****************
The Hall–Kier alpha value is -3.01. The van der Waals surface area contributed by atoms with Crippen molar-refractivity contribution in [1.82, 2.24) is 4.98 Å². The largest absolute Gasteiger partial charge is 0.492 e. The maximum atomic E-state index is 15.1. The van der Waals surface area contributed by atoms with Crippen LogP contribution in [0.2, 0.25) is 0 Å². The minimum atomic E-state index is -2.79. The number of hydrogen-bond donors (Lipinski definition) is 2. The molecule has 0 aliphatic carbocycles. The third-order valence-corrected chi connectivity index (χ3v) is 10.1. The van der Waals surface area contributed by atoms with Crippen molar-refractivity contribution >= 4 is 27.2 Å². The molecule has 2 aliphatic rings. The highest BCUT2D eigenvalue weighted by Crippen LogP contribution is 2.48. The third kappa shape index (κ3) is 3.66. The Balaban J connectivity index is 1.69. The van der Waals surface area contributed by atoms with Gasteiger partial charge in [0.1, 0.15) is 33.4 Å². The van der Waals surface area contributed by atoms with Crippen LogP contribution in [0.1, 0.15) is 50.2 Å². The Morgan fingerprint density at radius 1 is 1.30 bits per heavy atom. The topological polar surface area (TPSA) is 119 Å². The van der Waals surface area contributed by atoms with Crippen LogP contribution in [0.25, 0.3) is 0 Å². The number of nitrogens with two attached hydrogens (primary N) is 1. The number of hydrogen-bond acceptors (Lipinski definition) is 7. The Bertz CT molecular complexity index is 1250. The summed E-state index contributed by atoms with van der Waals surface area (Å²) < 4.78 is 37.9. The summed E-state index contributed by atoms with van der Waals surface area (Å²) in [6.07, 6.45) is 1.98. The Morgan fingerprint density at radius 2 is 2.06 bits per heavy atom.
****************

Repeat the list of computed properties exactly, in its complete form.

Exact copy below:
The Hall–Kier alpha value is -3.01. The van der Waals surface area contributed by atoms with Crippen molar-refractivity contribution in [1.82, 2.24) is 4.98 Å². The largest absolute Gasteiger partial charge is 0.492 e. The maximum atomic E-state index is 15.1. The van der Waals surface area contributed by atoms with Crippen LogP contribution in [0.2, 0.25) is 0 Å². The minimum atomic E-state index is -2.79. The number of hydrogen-bond donors (Lipinski definition) is 2. The molecule has 0 aliphatic carbocycles. The third-order valence-corrected chi connectivity index (χ3v) is 10.1. The van der Waals surface area contributed by atoms with Crippen molar-refractivity contribution >= 4 is 27.2 Å². The molecule has 2 aliphatic rings. The highest BCUT2D eigenvalue weighted by Crippen LogP contribution is 2.48. The third kappa shape index (κ3) is 3.66. The Balaban J connectivity index is 1.69. The van der Waals surface area contributed by atoms with Gasteiger partial charge in [0.1, 0.15) is 33.4 Å². The van der Waals surface area contributed by atoms with Crippen LogP contribution in [0.1, 0.15) is 50.2 Å². The Morgan fingerprint density at radius 1 is 1.30 bits per heavy atom. The topological polar surface area (TPSA) is 119 Å². The van der Waals surface area contributed by atoms with Crippen LogP contribution in [0.25, 0.3) is 0 Å². The number of nitrogens with two attached hydrogens (primary N) is 1. The number of hydrogen-bond acceptors (Lipinski definition) is 7. The Bertz CT molecular complexity index is 1250. The summed E-state index contributed by atoms with van der Waals surface area (Å²) < 4.78 is 37.9. The summed E-state index contributed by atoms with van der Waals surface area (Å²) in [6.07, 6.45) is 1.98. The Morgan fingerprint density at radius 2 is 2.06 bits per heavy atom.